My father, William Leslie Ince, died at the age of 94 on 11 January, 2010, having been born on November 8 1915. This is a lightly edited version of my remarks at his funeral, which took place on January 20 2010 at St John the Baptist Church, Yeovil.
I am Leslie Ince’s son, Martin Ince, and it’s a privilege for me to be asked to present this tribute to him today. Catherine [my sister] and I are delighted to see you here in such numbers and to know that our very heavy loss is shared by so many.
Leslie was born during the First World War, in 1915, to a family of modest means, in Birkenhead, the town that faces Liverpool across the Mersey. His grandfather was a sailor. He sailed the big ships from Liverpool to Chile and California. One day the crew had the amazing experience of sailing through the Golden Gate and dropping anchor to see San Francisco in ruins. They had arrived just a few hours after the great earthquake of 1906.
His father built ships rather than sailing in them, at Cammell Laird, the famous shipyard in Birkenhead. His occupation is given on father’s birth certificate as Blacksmith’s Striker.
Although the family were Unitarians, he was baptised in the Church of England at another St John’s, the one in Birkenhead. He was baptised by the Rev Herbert Leigh-Mallory. We will never know, I think, whether the vicar’s son George Mallory, and his friend from Birkenhead, Andrew Irvine, were the first people to climb Everest.
Father worked hard and believed in effort. But maybe one theme of his life is that he was also a lucky man in many ways. One simple example: in 1932 he left school – Birkenhead Institute – and got a job, in the teeth of the deepest recession in world history. The job was with Tate and Lyle in Liverpool. He worked for them till retirement. They are a sugar refiner, of course, and he always did regard brown sugar as somehow dirty. He was then a T+L pensioner for over 30 years (no wonder the world’s pension schemes are in crisis). With that amazing sharp mind of his, always a step ahead of everyone, it is no surprise that he rose from the humblest level of clerk to become a senior manager with wide responsibilities.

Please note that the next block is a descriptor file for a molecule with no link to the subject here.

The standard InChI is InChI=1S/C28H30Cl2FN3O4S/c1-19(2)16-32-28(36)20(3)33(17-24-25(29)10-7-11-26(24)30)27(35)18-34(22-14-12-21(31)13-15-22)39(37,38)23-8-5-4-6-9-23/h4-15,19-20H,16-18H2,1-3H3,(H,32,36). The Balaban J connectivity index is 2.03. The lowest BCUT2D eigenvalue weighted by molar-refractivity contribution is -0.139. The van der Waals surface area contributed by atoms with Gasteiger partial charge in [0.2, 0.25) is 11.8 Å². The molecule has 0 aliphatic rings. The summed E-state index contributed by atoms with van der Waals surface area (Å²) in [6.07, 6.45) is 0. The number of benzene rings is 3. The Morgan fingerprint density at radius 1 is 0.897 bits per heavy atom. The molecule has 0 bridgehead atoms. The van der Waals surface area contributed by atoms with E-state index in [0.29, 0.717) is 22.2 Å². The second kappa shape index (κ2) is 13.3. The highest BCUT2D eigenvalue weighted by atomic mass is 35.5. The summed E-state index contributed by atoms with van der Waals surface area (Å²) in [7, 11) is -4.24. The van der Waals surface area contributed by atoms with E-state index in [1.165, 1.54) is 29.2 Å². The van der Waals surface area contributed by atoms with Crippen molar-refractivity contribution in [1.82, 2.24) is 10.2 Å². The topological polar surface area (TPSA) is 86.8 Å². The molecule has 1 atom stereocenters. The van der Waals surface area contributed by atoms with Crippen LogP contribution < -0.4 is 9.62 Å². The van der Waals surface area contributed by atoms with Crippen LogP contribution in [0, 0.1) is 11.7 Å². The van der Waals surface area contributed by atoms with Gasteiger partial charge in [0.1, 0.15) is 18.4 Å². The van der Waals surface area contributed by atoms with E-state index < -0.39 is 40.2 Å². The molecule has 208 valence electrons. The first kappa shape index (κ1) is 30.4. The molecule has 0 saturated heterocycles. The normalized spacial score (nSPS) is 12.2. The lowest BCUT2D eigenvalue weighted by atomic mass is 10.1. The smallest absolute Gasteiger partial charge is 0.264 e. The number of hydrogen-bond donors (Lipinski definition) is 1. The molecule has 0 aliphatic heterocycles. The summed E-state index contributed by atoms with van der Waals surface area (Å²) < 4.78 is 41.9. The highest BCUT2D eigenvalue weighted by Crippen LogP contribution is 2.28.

Of course Leslie had one enormous piece of ill-fortune to bear, the fact that he lived for 25 years as a widower after our mother’s untimely death at the early age of 64. But he had a tremendous gift for happiness which stood him in good stead in these long years, and which I think we might all regard as an example.